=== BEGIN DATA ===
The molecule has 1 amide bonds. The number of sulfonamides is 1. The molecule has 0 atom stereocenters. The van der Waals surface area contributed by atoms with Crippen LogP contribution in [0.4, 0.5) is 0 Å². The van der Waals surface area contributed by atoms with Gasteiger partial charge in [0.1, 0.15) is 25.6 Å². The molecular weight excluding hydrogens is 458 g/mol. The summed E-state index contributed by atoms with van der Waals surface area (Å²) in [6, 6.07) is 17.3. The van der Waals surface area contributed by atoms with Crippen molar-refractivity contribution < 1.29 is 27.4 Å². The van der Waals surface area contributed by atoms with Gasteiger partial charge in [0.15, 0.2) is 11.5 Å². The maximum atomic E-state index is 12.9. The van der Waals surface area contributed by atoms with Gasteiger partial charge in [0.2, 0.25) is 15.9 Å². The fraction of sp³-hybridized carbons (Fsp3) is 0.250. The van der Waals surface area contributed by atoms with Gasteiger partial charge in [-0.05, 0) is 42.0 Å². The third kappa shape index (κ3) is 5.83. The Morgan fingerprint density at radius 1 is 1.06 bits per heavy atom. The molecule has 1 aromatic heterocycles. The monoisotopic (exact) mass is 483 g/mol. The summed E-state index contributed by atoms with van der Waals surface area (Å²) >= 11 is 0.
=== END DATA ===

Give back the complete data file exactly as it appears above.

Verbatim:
The molecule has 1 amide bonds. The number of sulfonamides is 1. The molecule has 0 atom stereocenters. The van der Waals surface area contributed by atoms with Crippen LogP contribution in [0.4, 0.5) is 0 Å². The van der Waals surface area contributed by atoms with Gasteiger partial charge in [0.1, 0.15) is 25.6 Å². The molecular weight excluding hydrogens is 458 g/mol. The summed E-state index contributed by atoms with van der Waals surface area (Å²) in [6, 6.07) is 17.3. The van der Waals surface area contributed by atoms with Crippen molar-refractivity contribution < 1.29 is 27.4 Å². The van der Waals surface area contributed by atoms with Gasteiger partial charge in [0.15, 0.2) is 11.5 Å². The maximum atomic E-state index is 12.9. The van der Waals surface area contributed by atoms with Gasteiger partial charge in [0.2, 0.25) is 15.9 Å². The fraction of sp³-hybridized carbons (Fsp3) is 0.250. The van der Waals surface area contributed by atoms with Gasteiger partial charge in [-0.05, 0) is 42.0 Å². The third kappa shape index (κ3) is 5.83. The Morgan fingerprint density at radius 1 is 1.06 bits per heavy atom. The molecule has 1 aromatic heterocycles. The monoisotopic (exact) mass is 483 g/mol. The summed E-state index contributed by atoms with van der Waals surface area (Å²) >= 11 is 0.